More than 100 painted rocks commemorating victims of gun violence seem to have gone missing from a garden in Courthouse.
The Arlington chapter of Moms Demand Action suspects someone may have stolen most of the 150 rocks in “Hope Garden,” a memorial garden located near Courthouse Plaza.
“Sometime in the last week, most of the rocks were stolen. Now about 25 remain,” says Susan Koch, the group leader, adding that she has “no idea who did it or why” and that members are “heartbroken.”
The garden near the intersection of N. Courthouse Road and 15th Street N. was dedicated in 2019. Since then, Koch says many group members have painted rocks and placed them in the garden to honor friends and relatives affected by gun violence, either through tragic loss or enduring trauma.
Apart from the stolen rocks, the rest of the garden remained untouched, she said.
Koch said the group plans to ask for the community’s support to restore the garden but she remains wary of future incidents occurring.
“We’re going to paint more rocks for sure to try and make up for the ones that were stolen,” Koch said. “But…how do we protect them from not being stolen again?”
Founded in 2012 after the Sandy Hook Elementary School shooting, Moms Demand Action has emerged as a platform for some 10 million members to advocate for statewide and national gun safety measures.
Over the last decade, the local chapter has worked with elected officials, including Del. Patrick Hope (D) and State Sen. Barbara Favola (D), on gun safety laws, including a series of bills, such as universal background checks and “Red Flag” laws, passed by the General Assembly in 2020.
The group also discusses gun safety with schools and community organizations and works with local nonprofits, such as Doorways, which provides resources to victims of domestic violence.
“We have a program called, ‘Be Safe,’ which basically tells people how important it is to store their guns safely,” Koch said.
She emphasized that the group is not “anti-gun.” Instead, its members advocate for gun safety education as a crucial aspect of weapon ownership.
“We don’t want to take people’s guns away. We just want them to be safe,” Koch said.
Koch said the group might go to the police and file a report. Whatever the outcome, she noted the incident would not “break” them.
“We will persevere,” she said.
This afternoon, Arlington County will officially debut its “renovated and reimagined” headquarters in Courthouse.
To celebrate the conclusion of the $4.8 million project, it is hosting an event and ribbon cutting ceremony today (Wednesday) from 3-6 p.m. at the Ellen M. Bozman County Government Center, located at 2100 Clarendon Blvd.
“As part of the celebration, Arlington will officially open the new full-service Courthouse Library, a new Arlington Welcome Center, and a new Permit Arlington Center, and the USS Arlington Community Alliance and the Arlington Historical Society will unveil a full model of the USS Arlington,” the county said in a press release.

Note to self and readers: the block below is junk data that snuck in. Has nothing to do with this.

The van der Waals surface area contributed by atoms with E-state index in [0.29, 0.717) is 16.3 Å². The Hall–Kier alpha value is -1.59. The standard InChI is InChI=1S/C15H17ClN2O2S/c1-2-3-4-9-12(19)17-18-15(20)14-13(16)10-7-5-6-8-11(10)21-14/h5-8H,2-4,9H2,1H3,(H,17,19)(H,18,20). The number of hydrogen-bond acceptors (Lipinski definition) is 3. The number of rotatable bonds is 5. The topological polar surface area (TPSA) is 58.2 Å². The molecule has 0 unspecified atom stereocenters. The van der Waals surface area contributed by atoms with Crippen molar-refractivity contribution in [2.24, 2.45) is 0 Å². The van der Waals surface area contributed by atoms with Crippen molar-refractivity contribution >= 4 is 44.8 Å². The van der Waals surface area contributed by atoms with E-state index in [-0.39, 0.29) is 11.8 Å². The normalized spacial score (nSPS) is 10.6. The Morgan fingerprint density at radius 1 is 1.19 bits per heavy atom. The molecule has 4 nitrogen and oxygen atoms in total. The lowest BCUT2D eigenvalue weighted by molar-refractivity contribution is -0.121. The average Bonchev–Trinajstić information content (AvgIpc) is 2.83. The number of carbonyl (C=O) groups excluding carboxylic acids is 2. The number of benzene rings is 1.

Commissioned a decade ago, the USS Arlington honors the 184 people who died on 9/11 as well as the local and regional first responders who responded to the attack.
“Additionally, the open house will feature government services, an introduction to Rank Choice Voting, NARCAN training, public art projects, music, children’s story times, crafts, and more,” the release said.
Arlington County Board members, County Manager Mark Schwartz, Arlington Public Library Director Diane Kresh, a Ukrainian musician and the county’s poet laureate are set to be in attendance.
Interior renovations began in September 2021. The county also added conference rooms and renovated the lobby, second and third floors, the ninth-floor break-room and parking garage-level common areas.
Funding came from a $23.7 million tenant improvement allowance that was provided by property owner JBG Smith when the county renewed its lease in 2018. The county used part of its tenant allowance on a contract to design the interior changes.
A branch of Arlington Public Library housed in the lobby of Arlington County government headquarters in Courthouse will reopen next week.
On Monday, March 13, the library will debut a new name and new amenities added as part of $4.8 million in renovations to the government office building. Interior renovations to some floors of the building at 2100 Clarendon Blvd in Courthouse began in September 2021.
“The new Courthouse Library, formerly known as Plaza Library, will feature contemporary furnishings, a new children’s book and media collection, and space for library programming such as storytimes and author talks,” Arlington Public Library Communications Manager Anneliesa Alprin tells ARLnow.
“Courthouse Library, a full-service branch, will feature the ‘Grab & Go’ express book collection and a ‘Library of Things,’ including do-it-yourself tool kits and handy gadgets,” she continued.
The renovations were funded through a $23.7 million tenant improvement allowance that was provided by landlord JBG Smith when the county renewed its lease in 2018.
Starting Monday, patrons can place holds and use the book drop then, Alprin said.
Courthouse Library will have the following hours: